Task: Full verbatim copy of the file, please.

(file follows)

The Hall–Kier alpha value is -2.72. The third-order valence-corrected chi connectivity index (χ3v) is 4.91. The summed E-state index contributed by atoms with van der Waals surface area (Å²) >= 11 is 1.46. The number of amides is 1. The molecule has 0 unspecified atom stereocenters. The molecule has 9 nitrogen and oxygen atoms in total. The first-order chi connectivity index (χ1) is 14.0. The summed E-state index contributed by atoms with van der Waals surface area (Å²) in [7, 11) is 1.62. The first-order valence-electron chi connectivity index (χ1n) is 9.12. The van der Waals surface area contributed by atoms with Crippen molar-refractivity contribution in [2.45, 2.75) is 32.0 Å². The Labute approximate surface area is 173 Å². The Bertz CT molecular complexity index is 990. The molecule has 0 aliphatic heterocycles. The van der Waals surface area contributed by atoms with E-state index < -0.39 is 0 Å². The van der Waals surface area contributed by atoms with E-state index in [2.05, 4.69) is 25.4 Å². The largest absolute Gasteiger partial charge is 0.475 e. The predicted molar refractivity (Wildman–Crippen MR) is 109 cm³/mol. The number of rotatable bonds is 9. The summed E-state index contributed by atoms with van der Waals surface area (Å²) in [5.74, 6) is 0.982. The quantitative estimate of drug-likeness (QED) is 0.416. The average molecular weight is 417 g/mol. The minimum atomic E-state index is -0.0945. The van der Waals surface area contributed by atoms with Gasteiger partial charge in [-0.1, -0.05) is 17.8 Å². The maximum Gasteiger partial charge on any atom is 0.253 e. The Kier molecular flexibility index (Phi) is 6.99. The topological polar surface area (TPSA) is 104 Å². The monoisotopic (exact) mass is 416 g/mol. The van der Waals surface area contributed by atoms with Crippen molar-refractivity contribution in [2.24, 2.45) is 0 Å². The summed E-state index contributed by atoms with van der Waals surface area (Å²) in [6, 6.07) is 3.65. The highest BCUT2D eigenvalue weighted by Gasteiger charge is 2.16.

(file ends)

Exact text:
The Hall–Kier alpha value is -2.72. The third-order valence-corrected chi connectivity index (χ3v) is 4.91. The summed E-state index contributed by atoms with van der Waals surface area (Å²) >= 11 is 1.46. The number of amides is 1. The molecule has 0 unspecified atom stereocenters. The molecule has 9 nitrogen and oxygen atoms in total. The first-order chi connectivity index (χ1) is 14.0. The summed E-state index contributed by atoms with van der Waals surface area (Å²) in [7, 11) is 1.62. The first-order valence-electron chi connectivity index (χ1n) is 9.12. The van der Waals surface area contributed by atoms with Crippen molar-refractivity contribution in [2.45, 2.75) is 32.0 Å². The Labute approximate surface area is 173 Å². The Bertz CT molecular complexity index is 990. The molecule has 0 aliphatic heterocycles. The van der Waals surface area contributed by atoms with E-state index < -0.39 is 0 Å². The van der Waals surface area contributed by atoms with E-state index in [2.05, 4.69) is 25.4 Å². The largest absolute Gasteiger partial charge is 0.475 e. The predicted molar refractivity (Wildman–Crippen MR) is 109 cm³/mol. The number of rotatable bonds is 9. The summed E-state index contributed by atoms with van der Waals surface area (Å²) in [5.74, 6) is 0.982. The quantitative estimate of drug-likeness (QED) is 0.416. The average molecular weight is 417 g/mol. The minimum atomic E-state index is -0.0945. The van der Waals surface area contributed by atoms with Gasteiger partial charge in [-0.1, -0.05) is 17.8 Å². The maximum Gasteiger partial charge on any atom is 0.253 e. The Kier molecular flexibility index (Phi) is 6.99. The topological polar surface area (TPSA) is 104 Å². The monoisotopic (exact) mass is 416 g/mol. The van der Waals surface area contributed by atoms with Crippen molar-refractivity contribution in [2.24, 2.45) is 0 Å². The summed E-state index contributed by atoms with van der Waals surface area (Å²) in [6, 6.07) is 3.65. The highest BCUT2D eigenvalue weighted by Gasteiger charge is 2.16.